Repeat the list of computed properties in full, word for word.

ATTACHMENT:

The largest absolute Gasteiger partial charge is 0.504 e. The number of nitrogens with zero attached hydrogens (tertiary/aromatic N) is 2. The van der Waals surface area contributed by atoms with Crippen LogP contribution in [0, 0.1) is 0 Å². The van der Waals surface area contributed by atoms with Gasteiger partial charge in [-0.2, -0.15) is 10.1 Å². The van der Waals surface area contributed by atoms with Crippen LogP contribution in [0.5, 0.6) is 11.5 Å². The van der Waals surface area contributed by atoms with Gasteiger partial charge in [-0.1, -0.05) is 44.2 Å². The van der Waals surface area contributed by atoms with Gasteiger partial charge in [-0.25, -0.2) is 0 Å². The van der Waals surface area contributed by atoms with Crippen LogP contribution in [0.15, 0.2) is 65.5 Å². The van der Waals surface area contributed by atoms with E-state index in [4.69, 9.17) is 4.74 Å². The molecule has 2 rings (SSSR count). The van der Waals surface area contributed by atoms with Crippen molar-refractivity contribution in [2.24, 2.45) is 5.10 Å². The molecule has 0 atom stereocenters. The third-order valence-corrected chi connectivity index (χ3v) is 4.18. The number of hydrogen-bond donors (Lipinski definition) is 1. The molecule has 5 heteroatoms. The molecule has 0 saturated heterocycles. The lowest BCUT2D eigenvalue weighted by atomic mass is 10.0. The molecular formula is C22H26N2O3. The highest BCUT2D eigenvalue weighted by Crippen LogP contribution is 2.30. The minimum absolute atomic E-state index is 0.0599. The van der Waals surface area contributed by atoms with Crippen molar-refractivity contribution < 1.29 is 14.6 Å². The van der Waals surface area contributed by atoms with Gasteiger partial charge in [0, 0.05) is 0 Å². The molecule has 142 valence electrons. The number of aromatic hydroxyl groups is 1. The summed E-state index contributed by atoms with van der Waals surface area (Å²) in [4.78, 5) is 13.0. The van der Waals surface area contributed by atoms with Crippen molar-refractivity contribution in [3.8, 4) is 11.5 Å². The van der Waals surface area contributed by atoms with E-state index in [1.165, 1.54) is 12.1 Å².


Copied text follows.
The largest absolute Gasteiger partial charge is 0.504 e. The number of nitrogens with zero attached hydrogens (tertiary/aromatic N) is 2. The van der Waals surface area contributed by atoms with Crippen LogP contribution in [0, 0.1) is 0 Å². The van der Waals surface area contributed by atoms with Gasteiger partial charge in [-0.2, -0.15) is 10.1 Å². The van der Waals surface area contributed by atoms with Crippen LogP contribution in [0.5, 0.6) is 11.5 Å². The van der Waals surface area contributed by atoms with Gasteiger partial charge in [-0.1, -0.05) is 44.2 Å². The van der Waals surface area contributed by atoms with Gasteiger partial charge in [-0.25, -0.2) is 0 Å². The van der Waals surface area contributed by atoms with Crippen LogP contribution in [0.15, 0.2) is 65.5 Å². The van der Waals surface area contributed by atoms with E-state index in [4.69, 9.17) is 4.74 Å². The molecule has 2 rings (SSSR count). The van der Waals surface area contributed by atoms with Crippen molar-refractivity contribution in [2.24, 2.45) is 5.10 Å². The molecule has 0 atom stereocenters. The third-order valence-corrected chi connectivity index (χ3v) is 4.18. The number of hydrogen-bond donors (Lipinski definition) is 1. The molecule has 5 heteroatoms. The molecule has 0 saturated heterocycles. The lowest BCUT2D eigenvalue weighted by atomic mass is 10.0. The molecular formula is C22H26N2O3. The highest BCUT2D eigenvalue weighted by Crippen LogP contribution is 2.30. The minimum absolute atomic E-state index is 0.0599. The van der Waals surface area contributed by atoms with Crippen molar-refractivity contribution < 1.29 is 14.6 Å². The van der Waals surface area contributed by atoms with Gasteiger partial charge in [0, 0.05) is 0 Å². The molecule has 142 valence electrons. The number of aromatic hydroxyl groups is 1. The summed E-state index contributed by atoms with van der Waals surface area (Å²) in [4.78, 5) is 13.0. The van der Waals surface area contributed by atoms with Crippen molar-refractivity contribution in [3.8, 4) is 11.5 Å². The van der Waals surface area contributed by atoms with E-state index in [1.165, 1.54) is 12.1 Å².